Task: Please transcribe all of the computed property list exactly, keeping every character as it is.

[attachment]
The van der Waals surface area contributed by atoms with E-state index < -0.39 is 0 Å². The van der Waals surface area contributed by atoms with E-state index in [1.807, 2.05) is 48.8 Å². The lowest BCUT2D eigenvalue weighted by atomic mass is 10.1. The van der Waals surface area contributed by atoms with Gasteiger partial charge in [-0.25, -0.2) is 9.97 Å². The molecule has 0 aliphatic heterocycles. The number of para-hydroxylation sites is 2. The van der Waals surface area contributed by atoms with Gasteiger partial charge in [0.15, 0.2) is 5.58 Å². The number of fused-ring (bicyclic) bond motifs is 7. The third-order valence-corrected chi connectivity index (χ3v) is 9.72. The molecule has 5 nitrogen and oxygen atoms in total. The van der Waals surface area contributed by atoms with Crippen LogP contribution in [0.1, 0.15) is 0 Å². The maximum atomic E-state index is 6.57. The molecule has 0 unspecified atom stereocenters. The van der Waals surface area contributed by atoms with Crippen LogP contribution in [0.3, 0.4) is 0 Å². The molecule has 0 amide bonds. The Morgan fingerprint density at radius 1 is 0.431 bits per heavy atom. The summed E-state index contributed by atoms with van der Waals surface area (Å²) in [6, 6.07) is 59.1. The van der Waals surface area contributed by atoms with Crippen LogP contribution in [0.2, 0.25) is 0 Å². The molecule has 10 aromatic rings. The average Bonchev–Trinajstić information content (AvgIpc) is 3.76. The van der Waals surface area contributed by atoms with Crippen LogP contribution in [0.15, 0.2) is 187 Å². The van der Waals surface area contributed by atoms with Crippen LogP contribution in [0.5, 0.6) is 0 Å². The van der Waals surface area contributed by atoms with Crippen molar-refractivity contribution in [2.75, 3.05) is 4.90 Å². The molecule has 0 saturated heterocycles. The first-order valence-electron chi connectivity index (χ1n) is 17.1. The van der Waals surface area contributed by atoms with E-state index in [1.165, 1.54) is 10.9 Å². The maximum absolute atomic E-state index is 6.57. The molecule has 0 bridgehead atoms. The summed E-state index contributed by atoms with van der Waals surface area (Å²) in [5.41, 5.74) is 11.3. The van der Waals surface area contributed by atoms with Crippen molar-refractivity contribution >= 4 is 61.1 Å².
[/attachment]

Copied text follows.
The van der Waals surface area contributed by atoms with E-state index < -0.39 is 0 Å². The van der Waals surface area contributed by atoms with E-state index in [1.807, 2.05) is 48.8 Å². The lowest BCUT2D eigenvalue weighted by atomic mass is 10.1. The van der Waals surface area contributed by atoms with Gasteiger partial charge in [-0.25, -0.2) is 9.97 Å². The molecule has 0 aliphatic heterocycles. The number of para-hydroxylation sites is 2. The van der Waals surface area contributed by atoms with Gasteiger partial charge in [0.15, 0.2) is 5.58 Å². The number of fused-ring (bicyclic) bond motifs is 7. The third-order valence-corrected chi connectivity index (χ3v) is 9.72. The molecule has 5 nitrogen and oxygen atoms in total. The van der Waals surface area contributed by atoms with Crippen LogP contribution in [0.1, 0.15) is 0 Å². The maximum atomic E-state index is 6.57. The molecule has 0 unspecified atom stereocenters. The van der Waals surface area contributed by atoms with Crippen LogP contribution in [0.3, 0.4) is 0 Å². The molecule has 0 amide bonds. The Morgan fingerprint density at radius 1 is 0.431 bits per heavy atom. The summed E-state index contributed by atoms with van der Waals surface area (Å²) in [6, 6.07) is 59.1. The van der Waals surface area contributed by atoms with Crippen LogP contribution in [0.2, 0.25) is 0 Å². The molecule has 10 aromatic rings. The average Bonchev–Trinajstić information content (AvgIpc) is 3.76. The van der Waals surface area contributed by atoms with Crippen LogP contribution in [0.15, 0.2) is 187 Å². The van der Waals surface area contributed by atoms with Crippen LogP contribution in [0.5, 0.6) is 0 Å². The van der Waals surface area contributed by atoms with Crippen molar-refractivity contribution in [2.75, 3.05) is 4.90 Å². The molecule has 0 saturated heterocycles. The first-order valence-electron chi connectivity index (χ1n) is 17.1. The van der Waals surface area contributed by atoms with E-state index in [1.165, 1.54) is 10.9 Å². The maximum absolute atomic E-state index is 6.57. The molecule has 0 bridgehead atoms. The summed E-state index contributed by atoms with van der Waals surface area (Å²) in [5.41, 5.74) is 11.3. The van der Waals surface area contributed by atoms with Crippen molar-refractivity contribution >= 4 is 61.1 Å².